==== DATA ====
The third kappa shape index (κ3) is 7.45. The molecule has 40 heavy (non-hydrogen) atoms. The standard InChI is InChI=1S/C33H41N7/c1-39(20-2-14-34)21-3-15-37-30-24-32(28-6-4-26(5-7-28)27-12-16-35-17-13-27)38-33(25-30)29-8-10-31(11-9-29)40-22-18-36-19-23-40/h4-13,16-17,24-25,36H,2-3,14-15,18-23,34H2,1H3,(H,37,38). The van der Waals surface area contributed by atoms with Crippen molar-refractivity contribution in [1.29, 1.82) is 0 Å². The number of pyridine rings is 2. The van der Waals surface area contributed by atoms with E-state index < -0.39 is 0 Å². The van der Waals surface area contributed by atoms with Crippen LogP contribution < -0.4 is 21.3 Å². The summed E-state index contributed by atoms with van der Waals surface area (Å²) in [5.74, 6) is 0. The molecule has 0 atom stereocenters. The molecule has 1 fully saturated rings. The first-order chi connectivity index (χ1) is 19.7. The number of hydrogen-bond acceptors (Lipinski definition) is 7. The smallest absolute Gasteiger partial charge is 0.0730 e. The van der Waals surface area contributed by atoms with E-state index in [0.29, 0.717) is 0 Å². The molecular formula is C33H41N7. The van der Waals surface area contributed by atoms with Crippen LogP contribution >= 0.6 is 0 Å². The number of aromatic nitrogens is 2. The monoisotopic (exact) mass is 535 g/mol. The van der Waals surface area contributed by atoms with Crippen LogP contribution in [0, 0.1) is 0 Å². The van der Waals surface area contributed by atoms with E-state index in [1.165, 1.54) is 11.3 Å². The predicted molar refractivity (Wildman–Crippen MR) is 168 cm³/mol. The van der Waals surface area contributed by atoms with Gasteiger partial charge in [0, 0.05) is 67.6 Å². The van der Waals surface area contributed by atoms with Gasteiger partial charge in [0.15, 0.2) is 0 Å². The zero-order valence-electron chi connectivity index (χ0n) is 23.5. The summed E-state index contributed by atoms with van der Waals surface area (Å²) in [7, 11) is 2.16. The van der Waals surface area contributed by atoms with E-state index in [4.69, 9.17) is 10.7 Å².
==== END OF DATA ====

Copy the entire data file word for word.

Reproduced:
The third kappa shape index (κ3) is 7.45. The molecule has 40 heavy (non-hydrogen) atoms. The standard InChI is InChI=1S/C33H41N7/c1-39(20-2-14-34)21-3-15-37-30-24-32(28-6-4-26(5-7-28)27-12-16-35-17-13-27)38-33(25-30)29-8-10-31(11-9-29)40-22-18-36-19-23-40/h4-13,16-17,24-25,36H,2-3,14-15,18-23,34H2,1H3,(H,37,38). The van der Waals surface area contributed by atoms with Crippen molar-refractivity contribution in [1.29, 1.82) is 0 Å². The number of pyridine rings is 2. The van der Waals surface area contributed by atoms with E-state index < -0.39 is 0 Å². The van der Waals surface area contributed by atoms with Crippen LogP contribution < -0.4 is 21.3 Å². The summed E-state index contributed by atoms with van der Waals surface area (Å²) in [5.74, 6) is 0. The molecule has 0 atom stereocenters. The molecule has 1 fully saturated rings. The first-order chi connectivity index (χ1) is 19.7. The number of hydrogen-bond acceptors (Lipinski definition) is 7. The smallest absolute Gasteiger partial charge is 0.0730 e. The van der Waals surface area contributed by atoms with E-state index in [0.29, 0.717) is 0 Å². The molecular formula is C33H41N7. The van der Waals surface area contributed by atoms with Crippen LogP contribution >= 0.6 is 0 Å². The number of aromatic nitrogens is 2. The monoisotopic (exact) mass is 535 g/mol. The van der Waals surface area contributed by atoms with Crippen LogP contribution in [0, 0.1) is 0 Å². The van der Waals surface area contributed by atoms with E-state index in [1.165, 1.54) is 11.3 Å². The predicted molar refractivity (Wildman–Crippen MR) is 168 cm³/mol. The van der Waals surface area contributed by atoms with Gasteiger partial charge in [0, 0.05) is 67.6 Å². The van der Waals surface area contributed by atoms with Gasteiger partial charge in [0.15, 0.2) is 0 Å². The zero-order valence-electron chi connectivity index (χ0n) is 23.5. The summed E-state index contributed by atoms with van der Waals surface area (Å²) in [7, 11) is 2.16. The van der Waals surface area contributed by atoms with E-state index in [4.69, 9.17) is 10.7 Å².